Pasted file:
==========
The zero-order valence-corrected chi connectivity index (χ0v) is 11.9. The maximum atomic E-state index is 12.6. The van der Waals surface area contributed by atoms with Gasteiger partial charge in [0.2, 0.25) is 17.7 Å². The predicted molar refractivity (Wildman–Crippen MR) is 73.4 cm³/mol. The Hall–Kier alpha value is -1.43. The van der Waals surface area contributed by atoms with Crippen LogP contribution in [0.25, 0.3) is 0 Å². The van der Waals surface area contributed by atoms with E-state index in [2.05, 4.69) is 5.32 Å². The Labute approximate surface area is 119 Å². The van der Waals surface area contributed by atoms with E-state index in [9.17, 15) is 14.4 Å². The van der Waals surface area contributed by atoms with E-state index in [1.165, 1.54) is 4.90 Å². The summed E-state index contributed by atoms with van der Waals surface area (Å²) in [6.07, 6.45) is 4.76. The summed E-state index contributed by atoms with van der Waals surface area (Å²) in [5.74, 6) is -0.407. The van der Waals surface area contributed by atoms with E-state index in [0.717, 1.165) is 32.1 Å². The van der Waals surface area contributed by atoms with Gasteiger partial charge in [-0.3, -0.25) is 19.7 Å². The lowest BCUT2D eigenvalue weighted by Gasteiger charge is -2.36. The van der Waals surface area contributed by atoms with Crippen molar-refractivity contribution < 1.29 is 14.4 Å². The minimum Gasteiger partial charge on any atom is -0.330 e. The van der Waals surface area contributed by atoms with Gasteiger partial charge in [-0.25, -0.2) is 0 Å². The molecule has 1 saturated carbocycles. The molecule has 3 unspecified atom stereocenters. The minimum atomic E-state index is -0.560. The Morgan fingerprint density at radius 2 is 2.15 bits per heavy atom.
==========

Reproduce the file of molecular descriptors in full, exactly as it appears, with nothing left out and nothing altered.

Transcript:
The zero-order valence-corrected chi connectivity index (χ0v) is 11.9. The maximum atomic E-state index is 12.6. The van der Waals surface area contributed by atoms with Gasteiger partial charge in [0.2, 0.25) is 17.7 Å². The predicted molar refractivity (Wildman–Crippen MR) is 73.4 cm³/mol. The Hall–Kier alpha value is -1.43. The van der Waals surface area contributed by atoms with Crippen LogP contribution in [0.25, 0.3) is 0 Å². The van der Waals surface area contributed by atoms with E-state index in [2.05, 4.69) is 5.32 Å². The Labute approximate surface area is 119 Å². The van der Waals surface area contributed by atoms with E-state index in [9.17, 15) is 14.4 Å². The van der Waals surface area contributed by atoms with E-state index in [1.165, 1.54) is 4.90 Å². The summed E-state index contributed by atoms with van der Waals surface area (Å²) in [6.07, 6.45) is 4.76. The summed E-state index contributed by atoms with van der Waals surface area (Å²) in [5.74, 6) is -0.407. The van der Waals surface area contributed by atoms with E-state index in [0.717, 1.165) is 32.1 Å². The van der Waals surface area contributed by atoms with Gasteiger partial charge in [-0.3, -0.25) is 19.7 Å². The lowest BCUT2D eigenvalue weighted by Gasteiger charge is -2.36. The van der Waals surface area contributed by atoms with Crippen molar-refractivity contribution < 1.29 is 14.4 Å². The minimum Gasteiger partial charge on any atom is -0.330 e. The van der Waals surface area contributed by atoms with Gasteiger partial charge in [-0.25, -0.2) is 0 Å². The molecule has 1 saturated carbocycles. The molecule has 3 unspecified atom stereocenters. The minimum atomic E-state index is -0.560. The Morgan fingerprint density at radius 2 is 2.15 bits per heavy atom.